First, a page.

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When Brother Fiacre, the monk, finally met personally with the King and Queen several months later, Anne was ecstatic. She was pregnant! Her doctor had confirmed it weeks before. It was a miracle, a miracle! It appears that the Queen felt it was so. Whether it was a miracle or not...I certainly do not know...what a wonderful story! I can almost imagine her joy and happiness. At age thirty six, she was carrying a baby, finally. She must have been on cloud nine, or whatever they called it in the 1600's. It was generally thought by all that this baby would be a lucky child, protected by God.
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The baby that was born on the 5th of September 1638, was the famous Louis XIV. He was certainly a lucky King, a great King. But we're getting ahead of ourselves. At that point, on that warm September day in a room that overlooked the river Seine, there was a healthy Dauphin born. The birth was witnessed by many of the Court. To say there was rejoicing would be an understatement. As the afternoon wore on and the witnesses left, Anne rested. It would not be stretching the truth to say that the fragrance of flowers flowed through the open windows of Anne's room as she laid in bed that day, looking at her robust son. No doubt she feel asleep exhausted, but with a smile on her face.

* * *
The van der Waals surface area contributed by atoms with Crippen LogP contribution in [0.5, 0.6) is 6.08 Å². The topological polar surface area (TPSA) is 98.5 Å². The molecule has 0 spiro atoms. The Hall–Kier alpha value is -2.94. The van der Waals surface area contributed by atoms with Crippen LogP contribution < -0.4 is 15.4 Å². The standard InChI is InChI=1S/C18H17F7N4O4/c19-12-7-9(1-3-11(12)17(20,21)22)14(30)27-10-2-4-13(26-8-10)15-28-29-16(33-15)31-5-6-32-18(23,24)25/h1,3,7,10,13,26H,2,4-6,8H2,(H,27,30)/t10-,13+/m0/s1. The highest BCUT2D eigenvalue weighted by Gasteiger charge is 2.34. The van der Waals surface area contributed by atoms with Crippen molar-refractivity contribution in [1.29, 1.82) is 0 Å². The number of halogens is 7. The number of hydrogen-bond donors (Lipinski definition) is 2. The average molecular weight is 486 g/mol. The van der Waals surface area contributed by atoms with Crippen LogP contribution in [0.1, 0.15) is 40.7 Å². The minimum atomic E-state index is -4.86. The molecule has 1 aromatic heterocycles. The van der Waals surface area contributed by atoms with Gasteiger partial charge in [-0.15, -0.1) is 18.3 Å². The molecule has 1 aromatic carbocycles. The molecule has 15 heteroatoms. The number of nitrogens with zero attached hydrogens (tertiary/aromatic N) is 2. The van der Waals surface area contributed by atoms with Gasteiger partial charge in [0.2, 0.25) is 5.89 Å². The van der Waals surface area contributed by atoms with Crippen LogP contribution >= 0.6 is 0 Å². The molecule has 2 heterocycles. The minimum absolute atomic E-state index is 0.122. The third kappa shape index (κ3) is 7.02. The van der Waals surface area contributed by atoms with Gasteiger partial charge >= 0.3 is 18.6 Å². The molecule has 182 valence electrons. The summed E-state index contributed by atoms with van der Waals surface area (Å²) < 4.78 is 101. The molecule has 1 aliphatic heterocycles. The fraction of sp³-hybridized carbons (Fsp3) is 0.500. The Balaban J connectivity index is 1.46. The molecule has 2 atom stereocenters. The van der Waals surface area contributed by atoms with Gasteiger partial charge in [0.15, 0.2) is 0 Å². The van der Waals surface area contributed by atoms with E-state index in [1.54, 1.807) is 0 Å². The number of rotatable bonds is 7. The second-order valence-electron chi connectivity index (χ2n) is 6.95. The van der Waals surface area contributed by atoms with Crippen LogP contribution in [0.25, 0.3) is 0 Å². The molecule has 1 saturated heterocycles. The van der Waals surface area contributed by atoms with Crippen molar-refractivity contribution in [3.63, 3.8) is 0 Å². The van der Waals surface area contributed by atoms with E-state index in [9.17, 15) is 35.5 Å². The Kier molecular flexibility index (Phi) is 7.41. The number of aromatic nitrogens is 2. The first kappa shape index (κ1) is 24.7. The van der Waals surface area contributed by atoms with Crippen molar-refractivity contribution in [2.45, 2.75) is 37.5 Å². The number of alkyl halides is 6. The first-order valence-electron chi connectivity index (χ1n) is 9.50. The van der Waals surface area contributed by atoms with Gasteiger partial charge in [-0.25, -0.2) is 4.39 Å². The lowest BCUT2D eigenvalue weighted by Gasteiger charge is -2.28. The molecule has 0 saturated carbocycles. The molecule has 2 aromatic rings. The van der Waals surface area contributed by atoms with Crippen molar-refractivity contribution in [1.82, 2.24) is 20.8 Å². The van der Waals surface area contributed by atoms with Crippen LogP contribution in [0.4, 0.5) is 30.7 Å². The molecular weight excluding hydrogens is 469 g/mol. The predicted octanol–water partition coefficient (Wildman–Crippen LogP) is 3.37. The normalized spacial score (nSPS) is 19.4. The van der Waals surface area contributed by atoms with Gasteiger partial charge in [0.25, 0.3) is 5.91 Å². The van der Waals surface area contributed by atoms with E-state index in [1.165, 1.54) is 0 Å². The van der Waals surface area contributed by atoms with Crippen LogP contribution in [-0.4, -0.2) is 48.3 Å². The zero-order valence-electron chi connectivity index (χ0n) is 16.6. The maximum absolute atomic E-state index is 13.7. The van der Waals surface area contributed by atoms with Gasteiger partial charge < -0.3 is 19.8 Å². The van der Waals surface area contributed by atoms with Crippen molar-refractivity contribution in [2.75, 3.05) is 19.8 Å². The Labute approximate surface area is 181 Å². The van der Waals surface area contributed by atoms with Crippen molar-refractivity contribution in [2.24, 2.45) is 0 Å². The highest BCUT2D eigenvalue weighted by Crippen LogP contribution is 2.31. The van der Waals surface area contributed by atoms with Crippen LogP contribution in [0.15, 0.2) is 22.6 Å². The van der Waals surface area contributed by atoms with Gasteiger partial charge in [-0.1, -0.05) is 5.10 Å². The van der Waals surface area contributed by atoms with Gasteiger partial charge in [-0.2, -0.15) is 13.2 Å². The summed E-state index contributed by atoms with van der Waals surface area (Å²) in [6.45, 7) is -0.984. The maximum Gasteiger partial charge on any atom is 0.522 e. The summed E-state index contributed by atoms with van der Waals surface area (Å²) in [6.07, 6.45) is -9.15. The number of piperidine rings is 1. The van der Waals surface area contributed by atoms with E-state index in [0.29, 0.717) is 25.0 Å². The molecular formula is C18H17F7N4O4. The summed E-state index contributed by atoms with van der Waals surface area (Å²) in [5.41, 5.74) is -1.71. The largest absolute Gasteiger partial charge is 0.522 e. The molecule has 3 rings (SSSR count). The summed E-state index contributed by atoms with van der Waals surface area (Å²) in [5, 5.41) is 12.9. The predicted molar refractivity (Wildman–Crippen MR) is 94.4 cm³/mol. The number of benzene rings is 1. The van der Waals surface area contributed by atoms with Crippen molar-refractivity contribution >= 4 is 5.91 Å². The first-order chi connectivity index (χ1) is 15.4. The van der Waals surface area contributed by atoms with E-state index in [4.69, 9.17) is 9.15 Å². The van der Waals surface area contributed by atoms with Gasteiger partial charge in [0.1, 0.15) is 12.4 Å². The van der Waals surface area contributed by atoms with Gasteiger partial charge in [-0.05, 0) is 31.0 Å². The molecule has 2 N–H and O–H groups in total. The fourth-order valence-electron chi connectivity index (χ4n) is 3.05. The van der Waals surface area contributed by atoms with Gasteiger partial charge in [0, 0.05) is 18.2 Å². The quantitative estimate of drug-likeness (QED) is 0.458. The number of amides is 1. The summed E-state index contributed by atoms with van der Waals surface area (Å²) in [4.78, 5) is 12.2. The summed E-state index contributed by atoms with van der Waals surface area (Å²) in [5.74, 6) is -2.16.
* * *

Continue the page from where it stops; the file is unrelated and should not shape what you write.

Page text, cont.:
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Anne adored her son. She spent much time with him, although it was not the court etiquette of the day. None of that mattered to her. She played with him and took him outside. Her baby was considered very beautiful and she enjoyed fussing over him and combing his hair. He inherited her soft, warm brown curls. Her joy was compounded when she gave birth to another boy named Phillipe two years later. She waited half her life for these miracles that had eluded her for so long...so she didn't waste a moment.
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She adored being a mother and the children came to her often. Little Louis loved Anne and formed a very close attachment to her, as most boys do. And it did not fade. This attachment remained with Louis. Although Anne loved both sons, she clearly adored her eldest. Did Anne show him this preference to prepare him for his future role? We can only guess. But whether the three of them shared a bath, played, shared dinner....or prayed together... the time they spent together was special, sweet and lasting. Anne gave them a real childhood and a feeling of safety. She was their constant. They didn't see their father nearly as much as their mother. And the brothers played as brothers do...laughing sometimes and fighting at other times. It was evident to all at court that these boys were the joy of her life.
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And they said she couldn't do it.
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Well done, Anne!

1 comment:

de Brantigny said...

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I'll trade you 2 for one with all the proper redirects.

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Amicalment,
Richard, known as de Brantigny

gunnyb1973@yahoo.com